• Teaching medical students is one thing but don't piss on their back and tell them it's raining.

    Unsuitable or offensive? Report this comment

  • Ivan Benett

    Perhaps we should start talking up General Practice ourselves, rather than listen to the GP bashing that goes on in these columns. How can we expect young doctors to want GP as a career when they hear the sort of drivel that is written in these comments. Stop moaning and start selling what's good about GP!

    Unsuitable or offensive? Report this comment

  • rcgp and supporters:
    lets sell whats good? there are lots of good things which happens in primary care BUT

    students have significant debt now days: they have a choice: I need to advise them as I would my own children in current state. by now you know the answer !!!!!! if not get a brain function test done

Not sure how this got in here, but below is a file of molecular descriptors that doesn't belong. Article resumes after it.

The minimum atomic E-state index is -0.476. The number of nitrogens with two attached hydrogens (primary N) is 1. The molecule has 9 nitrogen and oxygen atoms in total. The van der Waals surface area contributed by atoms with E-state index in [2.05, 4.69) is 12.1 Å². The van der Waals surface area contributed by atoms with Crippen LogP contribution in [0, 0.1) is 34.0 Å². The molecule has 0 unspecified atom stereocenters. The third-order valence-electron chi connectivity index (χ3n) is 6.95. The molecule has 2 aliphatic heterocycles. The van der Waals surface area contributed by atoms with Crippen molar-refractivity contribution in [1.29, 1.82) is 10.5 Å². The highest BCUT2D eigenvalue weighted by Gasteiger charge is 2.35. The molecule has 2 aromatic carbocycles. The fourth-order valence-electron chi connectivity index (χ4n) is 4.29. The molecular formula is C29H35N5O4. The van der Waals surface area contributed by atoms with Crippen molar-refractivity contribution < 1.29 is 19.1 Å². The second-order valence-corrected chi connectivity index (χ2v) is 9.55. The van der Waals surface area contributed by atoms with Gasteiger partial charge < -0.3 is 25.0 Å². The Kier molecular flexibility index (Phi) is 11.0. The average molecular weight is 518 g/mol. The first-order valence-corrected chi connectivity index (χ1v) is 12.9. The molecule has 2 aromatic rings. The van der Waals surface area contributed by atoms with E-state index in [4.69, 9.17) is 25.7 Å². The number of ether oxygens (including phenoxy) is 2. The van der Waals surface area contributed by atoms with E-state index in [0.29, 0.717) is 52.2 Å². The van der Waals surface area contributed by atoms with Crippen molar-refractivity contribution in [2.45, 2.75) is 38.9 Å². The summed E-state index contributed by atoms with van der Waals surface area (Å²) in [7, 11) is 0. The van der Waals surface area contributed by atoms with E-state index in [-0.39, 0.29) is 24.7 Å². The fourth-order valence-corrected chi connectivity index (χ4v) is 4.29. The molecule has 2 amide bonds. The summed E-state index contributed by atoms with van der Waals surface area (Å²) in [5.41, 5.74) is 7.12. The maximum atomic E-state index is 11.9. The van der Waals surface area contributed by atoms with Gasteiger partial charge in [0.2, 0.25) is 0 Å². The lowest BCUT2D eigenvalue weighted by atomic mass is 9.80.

Unsuitable or offensive? Report this comment

  • Thanks for your opinion Ivan - but that's unfortunately exactly the plan of successive governments - they have "started selling what's good about GP!"

    The changes that they are making in stop independent contractor status, and selling off APMS contracts, and hiving off contracts to private vulture companies is a major part of the problem.

    As is the selling off of our piece of mind and rest time, with ideas propagated by people like Ivan - where we will all end up working 12 hour days 7 days a week again, and kiss good bye to our family time.

    Also not helped when former 'Spokespersons' for GP are selling the idea of a complete salaried work force - dare I say employed by their own Private companies, so some vested undeclared conflicts of interest out there.